Redskins

Robert Griffin III says he holds no ill will about his time with Redskins

Redskins

When Robert Griffin III left the Redskins facility in January 2016, most knew that his time in Washington had run its course. It was locker cleanout day, and Griffin was looking to grab his stuff and get out in a hurry. 

The former No. 2 overall pick declined to talk to the media, and he left behind only a note that preached forgiveness and virtuous attitudes. 

"People are often unreasonable, irrational & self-centered," the opening line read. "Forgive them anyway."

It seems that, with time, Griffin has heeded his own advice. On an appearance on CBS Sports radio's "The Zach Gelb Show," Griffin said he doesn't harbor any ill will toward the Redskins franchise.

"I don't have any ill will on my heart towards D.C., towards any coaches or any ownership or [general managers], anything like that," Griffin said on the show Monday. "Do I wish things had gone differently? Obviously. Everybody did. But at the end of the day, that's the decision that they decided to make and you have to move on from that."

For as unceremonious as his exit from D.C. was, his arrival was anything but that

Roger Goddell emerged onto the stage in 2012 and uttered the words that were supposed to reverse the course of the Redskins franchise. 

 

"With the second pick in the 2012 NFL Draft, the Washington Redskins select Robert Griffin III, quarterback, Baylor," he announced.

Griffin posed with the commissioner and held a No. 1 team jersey while donning the hat of the franchise that traded a king's ransom of draft capital to acquire him. Fast forward to later that year and Griffin led the team on a thrilling seven-game winning streak to win the NFC East and host a playoff game. 

"I had to prove to those guys in Washington that I was worthy of what they gave up and worthy of all the accolades that I came from college with. And I felt like I did that," Griffin said.

A torn ACL in the playoff loss to Seattle put a damper on Griffin's otherwise promising campaign, which culminated in Offensive Rookie of the Year recognition. Still, there was hope in D.C.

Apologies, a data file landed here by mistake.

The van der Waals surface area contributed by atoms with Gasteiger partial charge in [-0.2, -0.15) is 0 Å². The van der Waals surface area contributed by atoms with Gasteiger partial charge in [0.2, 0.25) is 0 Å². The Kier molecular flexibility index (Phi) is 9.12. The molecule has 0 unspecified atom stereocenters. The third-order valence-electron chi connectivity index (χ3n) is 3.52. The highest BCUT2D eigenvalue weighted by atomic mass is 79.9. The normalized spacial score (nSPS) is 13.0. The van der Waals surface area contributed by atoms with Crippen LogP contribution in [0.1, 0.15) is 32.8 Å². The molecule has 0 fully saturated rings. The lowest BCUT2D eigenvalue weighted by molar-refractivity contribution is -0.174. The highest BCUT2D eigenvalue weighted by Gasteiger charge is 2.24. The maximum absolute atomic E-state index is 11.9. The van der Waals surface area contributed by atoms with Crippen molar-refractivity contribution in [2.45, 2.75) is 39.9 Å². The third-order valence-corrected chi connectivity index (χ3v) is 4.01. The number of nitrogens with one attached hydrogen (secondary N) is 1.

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But Griffin never returned to his rookie form in year two, and he eventually clashed with then-head coach Mike Shanahan. The Redskins fired Shanahan in 2013 and sought another coach that could get Griffin back to the magic of that playoff run. But the team's selection, Jay Gruden, ultimately ended up favoring Kirk Cousins and took the franchise in that direction. 

"Unfortunately, after 2012-2013, things just didn't go the way we'd like them to go," Griffin said. "But I'm very proud of what we were able to accomplish in 2012 and the relationships that I built with teammates that I know have my back."

The Redskins officially cut Griffin in March 2016. Weeks later, the Cleveland Browns signed Griffin and eventually named him the starter. But his time in Cleveland was short-lived, and the former Heisman winner spent the majority of the year on injured reserve.

Following a second team releasing him in as many years, Griffin was out of the league in 2017. During that time, he had a chance to reflect on the tumultuous start to his professional career.

"I would say that year out of football is what really reset me — in 2017. Because I was at home, watching my daughter grow up, and I got to see things from a different perspective," Griffin said. 

Griffin called his time in D.C. a learning experience that helped him become a better player. He's now the backup to Lamar Jackson in Baltimore, but the 30-year-old said he believes he can still earn a starting gig in the future. 

"Looking back on it, I've taken those experiences that I learned in D.C. and used them to make me better as a player," Griffin said. "I know a lot of people expect me to be bitter, expect me to be over-the-top angry about it. And I've moved on." 

 

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